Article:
Thursday, 11 August 2011

What's in a name?

I'm just back from a flying visit to Bangalore, which has been responsible for my recent silence. I can't say much about the place because I was there for approximately 20 hours, which was spent either sleeping, working or sitting in some truly bone-shuddering, stomach-wobbling taxi journeys (hell, I have decided, is the road to Bangalore airport at rush hour in a car with dodgy suspension).

According to the government of the state of Karnataka, though, the place I can't say much about is Bengaluru, which has been the official name of the city since 2006 (although apparently this has yet to get the final nod from the federal level). Bangalore is just one of dozens of cities in the country that have been renamed since independence, most famously including Mumbai (formerly Bombay), Chennai (formerly Madras) and Kolkata (formerly Calcutta), in an effort to move on from the colonial era and re-establish indigenous names.

Except that a lot of Indians don't really seem to have noticed. Bengaluru may be the official name, but I've never heard anyone use it. If you're spelling out a word here, you still say "C for Calcutta". The home of Bollywood still tends to be referred to as Bombay (and I doubt Mollywood is going to become a popular term any time soon). Of the big cities, Chennai seems to be the only one that has caught on universally.

It's easier for smaller cities, which were less established in the popular consciousness and so have been able to reinvent themselves more easily (though for understandable reasons people usually still refer to the Keralan capital by its old name of Trivandrum, rather than the officially approved mouthful, Thiruvananthapuram). It's noticeable that in the big cities, institutions that used the old name in their title have often not changed to the new one (as in the Bombay Stock Exchange, conspicuously not called the MSE).

Actually, in my experience there are three names: the old ones, the new ones, and the ones used in the English language announcements at Delhi airport (I have never heard anyone else refer to "Hy-dare-abad" or "Kaul-kaah-taah"). Another weird thing: the English language announcements use Bengaluru, but the Hindi ones use Bangalore. I'm not sure what to make of that.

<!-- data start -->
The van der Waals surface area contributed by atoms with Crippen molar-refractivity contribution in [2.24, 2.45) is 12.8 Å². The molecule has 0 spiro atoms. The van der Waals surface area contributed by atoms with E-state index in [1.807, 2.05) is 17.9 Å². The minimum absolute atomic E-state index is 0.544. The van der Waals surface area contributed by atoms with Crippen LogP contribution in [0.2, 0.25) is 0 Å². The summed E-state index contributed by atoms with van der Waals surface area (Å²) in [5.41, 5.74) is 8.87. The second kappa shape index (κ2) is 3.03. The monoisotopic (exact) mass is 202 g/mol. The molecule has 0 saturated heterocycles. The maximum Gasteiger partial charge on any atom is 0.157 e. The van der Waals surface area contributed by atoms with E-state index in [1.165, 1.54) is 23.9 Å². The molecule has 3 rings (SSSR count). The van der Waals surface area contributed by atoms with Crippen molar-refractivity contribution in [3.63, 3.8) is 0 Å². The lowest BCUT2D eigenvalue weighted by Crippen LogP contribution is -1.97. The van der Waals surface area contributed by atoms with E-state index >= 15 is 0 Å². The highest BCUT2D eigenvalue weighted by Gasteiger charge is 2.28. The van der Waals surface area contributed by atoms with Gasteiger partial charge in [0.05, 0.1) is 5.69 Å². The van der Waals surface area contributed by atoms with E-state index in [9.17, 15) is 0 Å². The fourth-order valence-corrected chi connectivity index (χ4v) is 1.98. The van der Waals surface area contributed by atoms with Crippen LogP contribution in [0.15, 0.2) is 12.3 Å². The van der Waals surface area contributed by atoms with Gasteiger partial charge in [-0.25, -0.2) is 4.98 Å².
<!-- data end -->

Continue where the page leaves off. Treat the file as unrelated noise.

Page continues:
Delhi remains Delhi, although apparently there is a proposal floating around to rename it Indraprastha (the name of the oldest of the many cities that have stood on this site). At the moment there doesn't seem to be a movement to correct the spelling to the local pronunciation of Dilli. Maybe to avoid confusion with the capital of East Timor.

All of this must take a bit of getting used to, so I suppose it's not surprising that the vernacular takes a while to catch up with officialdom. On the whole I recognise the importance of reclaiming the country's place names and marking the fact that India has long since moved out from under the Colonial shadow. Pragmatic Me, though, wonders how much it has cost changing all those road signs and reprinting official documents and guide books.

Anyway, this has been kind of a boring post really, but I'm a bit short on sleep (thanks to the very noisy stray dogs of Bengaluru) and not coming up with anything better. Sorry. Will try to be more interesting next time!

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